TOKYO — U.S. Ambassador to Japan John Roos issued a statement Monday to mark the second anniversary of the Great East Japan Earthquake:
“In the two years that have passed since the tragic events of March 11, 2011, we have all experienced a range of emotions: grief at the terrible loss of life; inspiration from the remarkable resilience of the Japanese people; gratitude for the international outpouring of support for Japan; and determination to build a stronger, even more prosperous country out of the ruins of the disaster. The most important emotion, however, is hope.
“While we will never forget the events of that day two years ago, we also look forward to a brighter future for Japan. There are undeniable signs of progress throughout the affected area. We see hope in the eyes of the young boys and girls from Tohoku who are planning their future careers. We see hope in the imagination of local entrepreneurs, seeking innovative ways to improve their communities. And we see hope in the faces of the teachers, the police officers and firefighters, the civic leaders, and citizens from all walks of life who are committed to rebuilding their towns and their lives.
“Today, we honor the memory of all the victims of the Great East Japan Earthquake, and we pay tribute to the brave men and women who worked so selflessly to come to the aid of their fellow citizens during the tragedy. This year, and every year, the United States will continue our steadfast support to the people of Japan.”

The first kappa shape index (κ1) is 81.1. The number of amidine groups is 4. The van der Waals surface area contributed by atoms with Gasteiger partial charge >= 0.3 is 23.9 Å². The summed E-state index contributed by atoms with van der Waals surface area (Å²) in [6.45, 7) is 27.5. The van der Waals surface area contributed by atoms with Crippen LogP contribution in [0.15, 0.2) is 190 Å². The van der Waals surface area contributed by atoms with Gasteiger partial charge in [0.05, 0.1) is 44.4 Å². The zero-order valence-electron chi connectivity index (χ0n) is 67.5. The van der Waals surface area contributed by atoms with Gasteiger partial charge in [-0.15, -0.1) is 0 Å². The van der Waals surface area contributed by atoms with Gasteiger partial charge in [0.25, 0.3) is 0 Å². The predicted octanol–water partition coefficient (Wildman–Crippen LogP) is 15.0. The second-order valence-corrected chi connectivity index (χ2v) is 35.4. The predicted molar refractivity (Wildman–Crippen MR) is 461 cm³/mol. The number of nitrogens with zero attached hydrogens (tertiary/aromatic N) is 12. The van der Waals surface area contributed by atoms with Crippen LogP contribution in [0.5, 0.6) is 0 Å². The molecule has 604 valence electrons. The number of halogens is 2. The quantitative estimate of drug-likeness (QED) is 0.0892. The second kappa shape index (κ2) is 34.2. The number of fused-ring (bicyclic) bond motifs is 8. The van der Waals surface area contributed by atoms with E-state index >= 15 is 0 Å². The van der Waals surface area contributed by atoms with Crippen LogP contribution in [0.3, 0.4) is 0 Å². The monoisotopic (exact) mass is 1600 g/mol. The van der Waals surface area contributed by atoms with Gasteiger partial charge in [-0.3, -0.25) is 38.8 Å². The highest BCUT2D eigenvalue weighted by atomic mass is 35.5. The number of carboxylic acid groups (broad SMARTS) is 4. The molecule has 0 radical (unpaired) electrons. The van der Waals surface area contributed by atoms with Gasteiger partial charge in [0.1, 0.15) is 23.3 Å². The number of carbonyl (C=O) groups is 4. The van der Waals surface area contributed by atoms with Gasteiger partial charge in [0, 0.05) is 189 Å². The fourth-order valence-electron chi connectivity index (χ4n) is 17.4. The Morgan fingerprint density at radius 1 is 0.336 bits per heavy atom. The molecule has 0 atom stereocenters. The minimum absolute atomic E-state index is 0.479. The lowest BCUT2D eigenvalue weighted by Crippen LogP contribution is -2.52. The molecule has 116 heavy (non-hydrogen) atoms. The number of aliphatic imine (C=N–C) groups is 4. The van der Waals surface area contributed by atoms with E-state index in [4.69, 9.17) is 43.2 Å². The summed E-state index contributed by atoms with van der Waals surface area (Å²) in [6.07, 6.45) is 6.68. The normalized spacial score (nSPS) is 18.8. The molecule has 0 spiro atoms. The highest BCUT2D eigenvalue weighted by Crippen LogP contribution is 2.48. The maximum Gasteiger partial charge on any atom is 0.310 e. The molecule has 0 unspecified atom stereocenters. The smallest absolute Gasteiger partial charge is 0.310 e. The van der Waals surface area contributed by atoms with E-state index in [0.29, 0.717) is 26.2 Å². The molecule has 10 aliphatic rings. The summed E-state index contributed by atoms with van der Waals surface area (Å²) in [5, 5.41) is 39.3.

U.S. Secretary of State John Kerry also expressed sympathy and support:
“Two years ago, Japan endured unimaginable disaster following the earthquake, tsunami, and nuclear crisis of March 11, 2011. As we remember the tragic events surrounding the Great East Japan Earthquake, and mourn the victims, we also recall that the world marveled at the resiliency and dignity of the Japanese people as they worked to overcome the tragedy.
“Over the past two years, Japan has made steady progress in its recovery and rebuilding efforts – and I’m pleased that the United States has been able to play a role in this process.
“The partnership between the United States and Japan is built on the bedrock of our shared values, and one of those values is that we help each other in times of need. Just as Japan came to our aid after disasters such as Hurricane Katrina, we in the United States did not hesitate to lend a helping hand to Japan after March 11.
“The seamless cooperation between the U.S. military and the Japanese Self-Defense Forces during “Operation Tomodachi” – named after the Japanese word for “friend” – helped tens of thousands of people, and demonstrated to the world the deep and enduring strength of the U.S.-Japan Alliance for peace. Looking forward, our “TOMODACHI Initiative” is a public-private partnership that continues the same spirit of friendship by increasing bilateral exchange between young Americans and Japanese.
“Our thoughts and prayers continue to be with those who lost loved ones. While observing this sad anniversary, we also recall and renew the deep bonds of friendship that connect us across the Pacific Ocean.”